Viral photos and videos of cute but endangered animals could further decimate their population in the wild because this could fuel the global trade of threatened creatures, according to a new study.
For example, in 2009, a man from St. Petersburg, Russia uploaded footage to YouTube and Vimeo showing himself rubbing the belly of his adorable pygmy slow loris, a nocturnal primate endemic to South East Asia.
In a short amount of time, the video quickly became viral, attracting thousands of comments and millions of views. By February 2012, the footage on YouTube garnered 12,411 comments and 9,338,000 views before it was removed.
Researchers who examined the comments on the YouTube page discovered that the most common remark was about the animal’s cuteness, followed by a desire to own one. Some people even inquired where they can buy a pet slow loris.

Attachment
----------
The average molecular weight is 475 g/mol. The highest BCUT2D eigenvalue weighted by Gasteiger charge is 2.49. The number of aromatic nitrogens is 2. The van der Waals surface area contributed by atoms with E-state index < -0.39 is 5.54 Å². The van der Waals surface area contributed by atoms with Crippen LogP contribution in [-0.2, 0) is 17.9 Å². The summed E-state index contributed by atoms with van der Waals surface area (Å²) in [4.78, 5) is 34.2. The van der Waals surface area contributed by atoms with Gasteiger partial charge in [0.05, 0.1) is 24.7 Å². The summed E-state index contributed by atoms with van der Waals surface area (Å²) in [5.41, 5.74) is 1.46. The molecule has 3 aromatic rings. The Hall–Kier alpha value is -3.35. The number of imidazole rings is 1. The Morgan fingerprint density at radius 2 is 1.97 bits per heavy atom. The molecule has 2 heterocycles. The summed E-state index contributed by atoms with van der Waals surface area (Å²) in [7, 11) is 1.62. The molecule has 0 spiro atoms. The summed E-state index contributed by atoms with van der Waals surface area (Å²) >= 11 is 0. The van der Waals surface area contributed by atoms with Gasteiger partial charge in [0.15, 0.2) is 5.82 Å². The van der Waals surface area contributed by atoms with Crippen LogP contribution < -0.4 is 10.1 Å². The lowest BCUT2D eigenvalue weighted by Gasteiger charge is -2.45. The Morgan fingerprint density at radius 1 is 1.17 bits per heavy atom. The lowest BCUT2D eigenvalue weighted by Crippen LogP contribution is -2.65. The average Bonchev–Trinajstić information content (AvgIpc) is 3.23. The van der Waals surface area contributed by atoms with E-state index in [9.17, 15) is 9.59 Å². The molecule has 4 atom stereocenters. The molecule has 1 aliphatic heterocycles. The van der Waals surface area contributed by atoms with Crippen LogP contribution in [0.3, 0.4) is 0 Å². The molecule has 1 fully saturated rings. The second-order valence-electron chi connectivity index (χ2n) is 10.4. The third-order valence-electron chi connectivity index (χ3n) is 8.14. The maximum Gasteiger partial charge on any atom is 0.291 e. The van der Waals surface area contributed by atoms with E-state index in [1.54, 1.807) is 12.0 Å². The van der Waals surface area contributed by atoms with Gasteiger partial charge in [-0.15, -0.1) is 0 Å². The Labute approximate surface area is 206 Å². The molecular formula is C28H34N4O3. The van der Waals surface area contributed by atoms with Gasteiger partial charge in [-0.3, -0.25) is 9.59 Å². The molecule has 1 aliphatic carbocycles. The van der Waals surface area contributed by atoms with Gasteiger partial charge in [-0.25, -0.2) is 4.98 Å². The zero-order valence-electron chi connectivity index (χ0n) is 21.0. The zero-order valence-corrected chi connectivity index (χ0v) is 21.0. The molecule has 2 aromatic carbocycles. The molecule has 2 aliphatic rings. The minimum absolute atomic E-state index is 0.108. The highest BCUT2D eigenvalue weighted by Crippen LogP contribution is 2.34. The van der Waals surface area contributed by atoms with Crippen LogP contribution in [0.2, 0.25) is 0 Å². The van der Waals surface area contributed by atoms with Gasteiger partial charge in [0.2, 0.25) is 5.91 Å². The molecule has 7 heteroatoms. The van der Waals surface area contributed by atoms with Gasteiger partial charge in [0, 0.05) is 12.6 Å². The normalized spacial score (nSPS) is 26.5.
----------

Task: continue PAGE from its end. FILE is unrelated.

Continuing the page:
“I’ve been studying slow lorises for a long time and the video completely changed everything,” said Anna Nekaris, the study’s lead author and primatologist at UK-based Oxford Brookes University
“Nobody knew what a loris was before the YouTube video, but now everybody knows them.”
In addition to being illegal, the selling of slow lorises is quite problematic as the animals are captured directly from the wild. The man in the video said that his pet was purchased from a nursery but experts doubt his claim. The animal is very difficult to breed even for zoos with skilled staff, added Nekaris.